If you have time, buy a flash bracket. There are inexpensive brackets available if this is a one-time thing. If you plan to do things like this in the future, however, do yourself a favor by purchasing something like this.



Apr 30, 2013 at 03:39 AM
cgardner
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p.1 #6 · p.1 #6 · Need flash advice for dark reception


I use a Stroboframe camera flip bracket. Mine is on it's fourth camera, not bad for an accessory which still sells for $50 at B&H.

Trying to hand-hold is a recipe for sooner-or-later dropping flash or camera. The advantage of the camera-flip bracket is the light on camera is always well placed both for centered "butterfly" lighting of single flash full-face shots like awards; centered frontal lighting on the faces when the slave is used as rim light as I suggested, and; even centered fill when the slave is used in front of the subject as "key" light. See: http://photo.nova.org/CanonPracticalUsage/

I've never found lighting up the entire room as John suggests necessary. Instead I utilize the inherent fall off of the flash like stage lighting to put the "stars of the show" in the spotlight of the flash. To deal with the color temp difference between the 6000 K flash and >3000K dimmed tungsten typical at events I gel the flashes with 1/2 CTO gel and set Custom WB with gray card off the gelled flash.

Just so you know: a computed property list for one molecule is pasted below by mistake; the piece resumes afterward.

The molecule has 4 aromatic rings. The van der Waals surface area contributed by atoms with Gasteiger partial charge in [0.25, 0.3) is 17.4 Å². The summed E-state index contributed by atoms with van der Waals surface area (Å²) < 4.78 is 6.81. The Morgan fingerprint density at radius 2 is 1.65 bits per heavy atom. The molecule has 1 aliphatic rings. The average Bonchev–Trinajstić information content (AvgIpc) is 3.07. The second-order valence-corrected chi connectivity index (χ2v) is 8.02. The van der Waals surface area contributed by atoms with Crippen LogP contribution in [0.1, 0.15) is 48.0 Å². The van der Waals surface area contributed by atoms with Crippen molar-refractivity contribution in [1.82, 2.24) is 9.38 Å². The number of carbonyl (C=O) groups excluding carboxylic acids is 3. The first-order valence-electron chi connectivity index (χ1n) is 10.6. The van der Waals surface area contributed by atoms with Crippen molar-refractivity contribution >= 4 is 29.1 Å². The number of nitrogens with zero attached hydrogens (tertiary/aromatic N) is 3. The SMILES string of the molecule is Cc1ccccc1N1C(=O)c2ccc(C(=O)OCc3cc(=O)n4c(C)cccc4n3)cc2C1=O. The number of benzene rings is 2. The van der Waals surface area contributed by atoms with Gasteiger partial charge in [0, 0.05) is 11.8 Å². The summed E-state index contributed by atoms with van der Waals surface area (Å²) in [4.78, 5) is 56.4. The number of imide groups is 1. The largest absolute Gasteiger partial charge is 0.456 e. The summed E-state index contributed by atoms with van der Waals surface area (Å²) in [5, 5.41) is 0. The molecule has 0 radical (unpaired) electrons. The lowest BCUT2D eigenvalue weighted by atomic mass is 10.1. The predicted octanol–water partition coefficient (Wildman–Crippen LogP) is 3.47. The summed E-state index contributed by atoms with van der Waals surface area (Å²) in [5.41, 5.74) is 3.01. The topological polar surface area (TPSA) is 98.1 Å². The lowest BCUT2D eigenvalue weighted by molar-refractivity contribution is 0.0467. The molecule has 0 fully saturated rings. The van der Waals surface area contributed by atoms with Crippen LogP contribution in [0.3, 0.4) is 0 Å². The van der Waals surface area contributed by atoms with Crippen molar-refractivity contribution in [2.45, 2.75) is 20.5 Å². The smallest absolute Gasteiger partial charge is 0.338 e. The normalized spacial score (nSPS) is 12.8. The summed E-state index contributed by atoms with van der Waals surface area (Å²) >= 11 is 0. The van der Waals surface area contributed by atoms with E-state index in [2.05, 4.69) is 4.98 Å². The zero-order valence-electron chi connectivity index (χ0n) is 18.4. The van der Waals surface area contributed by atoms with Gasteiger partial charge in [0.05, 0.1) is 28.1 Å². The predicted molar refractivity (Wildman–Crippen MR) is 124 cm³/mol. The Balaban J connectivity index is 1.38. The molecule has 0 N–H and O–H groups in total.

Setting Custom WB off the 1/2 CTO orange gelled flash makes anything in the range of the flash. 1/2 CTO isn't an exact match to the ambient background and gives it a slight warm look that matches the perception of "normal" looking faces on the people you focus on in an overall warm ambience room.

Because the color temp of flash and ambient are a close match the ISO of the camera can be increased to utilize more of the ambient intensity without the undesireable orange bias you'd get in a high ISO shot with ungelled flash. You can find the gel in sheets at B&H for a couple bucks. The Rosco Cinegel filter sample kit it sells for a couple bucks is also large enough to fit a speedlight and will give you one a wide range of gels and diffusion material Rosco sells with specifications telling how much they change color temp and exposure.




Apr 30, 2013 at 11:34 AM
BigIronCruiser
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p.1 #7 · p.1 #7 · Need flash advice for dark reception